EXTRACT | These are not gentle people : A true story

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These are not gentle people (Supplied)
These are not gentle people (Supplied)

In his book, 'There are not gentle people', award-winning foreign correspondent and author Andrew Harding traces events after forty men gathered in the corner of a dusty field on a farm in Parys in the Free State in 2016. 


Ruth and Mercia stood, awkwardly, in the kitchen. Although she hadn’t mentioned it yet, Mercia had heard about the incident last night. Hector was on the local farmers’ WhatsApp security group, and had received an alert message around six, warning that Oom Loedie had been attacked. He had rushed to his pickup and driven straight to Bulrush farm, thinking, like his wife, about the chest freezer on the back of that police van. Wondering what someone had now done to his uncle. In fact, the old man had seemed fine. Shaken, for sure, and with blood caked to his shoulder and stomach, but determined not to appear weak in front of his relatives, or the two policemen who had

arrived at his house. Hector had stayed for 20 minutes and then driven back home to his family, deciding not to join the manhunt in the fields further south. Thank God I didn’t go there, he would say to Mercia, more than once, in the months that followed. Hector had heard a few names being mentioned in connection with the incident. One was Tjixa. He wondered if Ruth’s second son, Elias, might have been involved. It wouldn’t have been a surprise. Elias had worked for Hector in the past. He was lazy. Too fond of drink, just like his father, and quick to get in fights. And there was the time Elias had tried to organise a strike, demanding more than the one thousand five hundred rand in wages that he and his co-workers were paid each month, and no more working on Saturdays. A troublemaker.

Mercia had also assumed it would be Elias. It made sense. Unlike his tall, easy-going older brother Samuel, Elias had always been difficult. Not exactly a gangster. But not someone to trust either. They’d been glad when he’d finally left their farm of his own accord a few years ago.

In the kitchen, Mercia, still bouncing Yannika on her hip, stood facing Ruth, a woman 20 years her senior, who stood, sobbing hard, with her back to the fridge.

Who did that to your child? Mercia asked.

Ruth shook her head.

We heard that one of your sons was involved in a farm attack.

Mercia still assumed it was Elias.

Ruth said nothing, just stood. Then Hector appeared at the kitchen door and said that he, too, had heard about the farm attack.

There was another awkward pause.

The couple felt they were playing it straight. They’d heard gossip about the attack, and the possibility that one of Ruth’s sons had been involved, and injured, or possibly even killed. But it wouldn’t have been fair of them to share this with Ruth – to worry her unnecessarily – until they knew the details for sure. They were just trying to be good employers in a country where race, and wealth, and language, and history made everything like this so damned complicated.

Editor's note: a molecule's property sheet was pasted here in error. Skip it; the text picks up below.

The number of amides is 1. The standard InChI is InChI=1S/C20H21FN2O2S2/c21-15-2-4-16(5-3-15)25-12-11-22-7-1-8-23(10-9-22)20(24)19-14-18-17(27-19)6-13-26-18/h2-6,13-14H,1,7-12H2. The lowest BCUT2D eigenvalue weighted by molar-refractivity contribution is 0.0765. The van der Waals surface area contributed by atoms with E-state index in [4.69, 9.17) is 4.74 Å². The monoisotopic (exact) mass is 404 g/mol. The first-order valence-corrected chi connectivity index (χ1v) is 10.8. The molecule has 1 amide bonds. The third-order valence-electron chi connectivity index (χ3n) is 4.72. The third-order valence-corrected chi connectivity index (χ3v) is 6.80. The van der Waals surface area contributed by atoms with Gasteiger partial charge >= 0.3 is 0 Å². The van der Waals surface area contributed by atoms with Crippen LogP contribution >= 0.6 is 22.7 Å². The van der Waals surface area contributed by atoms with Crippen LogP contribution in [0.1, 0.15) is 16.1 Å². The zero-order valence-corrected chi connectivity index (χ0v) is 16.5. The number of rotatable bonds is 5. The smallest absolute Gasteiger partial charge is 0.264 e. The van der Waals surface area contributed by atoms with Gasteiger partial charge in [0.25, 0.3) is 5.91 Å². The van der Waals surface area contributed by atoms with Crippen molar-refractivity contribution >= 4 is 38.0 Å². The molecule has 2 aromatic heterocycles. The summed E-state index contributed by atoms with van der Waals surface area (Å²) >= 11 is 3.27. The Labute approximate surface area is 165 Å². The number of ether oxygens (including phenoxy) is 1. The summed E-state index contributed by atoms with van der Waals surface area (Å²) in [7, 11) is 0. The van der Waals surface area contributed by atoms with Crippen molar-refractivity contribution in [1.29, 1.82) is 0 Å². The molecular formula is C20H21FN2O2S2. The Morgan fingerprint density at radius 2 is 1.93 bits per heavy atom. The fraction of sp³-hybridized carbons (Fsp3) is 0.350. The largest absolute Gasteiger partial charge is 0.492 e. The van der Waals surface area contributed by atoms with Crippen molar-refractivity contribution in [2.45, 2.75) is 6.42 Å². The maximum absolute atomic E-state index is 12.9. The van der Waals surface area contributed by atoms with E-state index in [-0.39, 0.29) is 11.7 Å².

Ruth heard an entirely different conversation.

As she watched Mercia bouncing Yannika on her hip – an entirely natural movement which now seemed somehow disdainful to her – a blaze of anger tore through her.

Madam had known.

All morning Mercia had known her housekeeper’s son was dead.

They both did – husband and wife. And what had they done? Watched television. And now they were standing in front of her, so casual, so relaxed, so superior. It seemed impossible to Ruth that someone could be aware of something, anything, as important as this, and not even mention it. That was not the world she’d grown up in, where any news – big or small – was always shared.

And so Ruth seized hold of the only conclusion that made sense to her. The white people were lying. They were protecting their kind.

They were in on it.

They must think I’m so stupid, she thought to herself.

Were you there? she asked. She meant where Samuel had died.

Two heads shook solemnly. No? So, you and me, we know nothing. NOTHING!

It was the first time Ruth had ever spoken in anger to her employers, and habit soon prompted her to back down. She told them she would go into Parys to find out more.

Keep us informed, said Hector.

Ruth could not get out of the house fast enough. She walked back across the lawn, ignoring the dogs snapping at her heels, and turned right, back along the road towards her shack.

*

When Boeta, Rikki and Oom Loedie arrived back at Bulrush farm after seeing the doctor in Parys they found an unexpected reception – half a dozen police vehicles were parked in the yard. Overnight the officers’ attitude had changed. Now they were stiff and aggressive. They demanded to speak to the old man again. While Rikki was arguing with them, insisting Oom Loedie needed to rest, telling them to come back tomorrow, and call first, please, Boeta’s lawyer phoned. Listen, he said. Bad news. It’s official, the two blacks are dead.

Yes, both of them.

- That was an extract from These are not gentle people: A true story by Andrew Harding and published by Picador Africa. 

 
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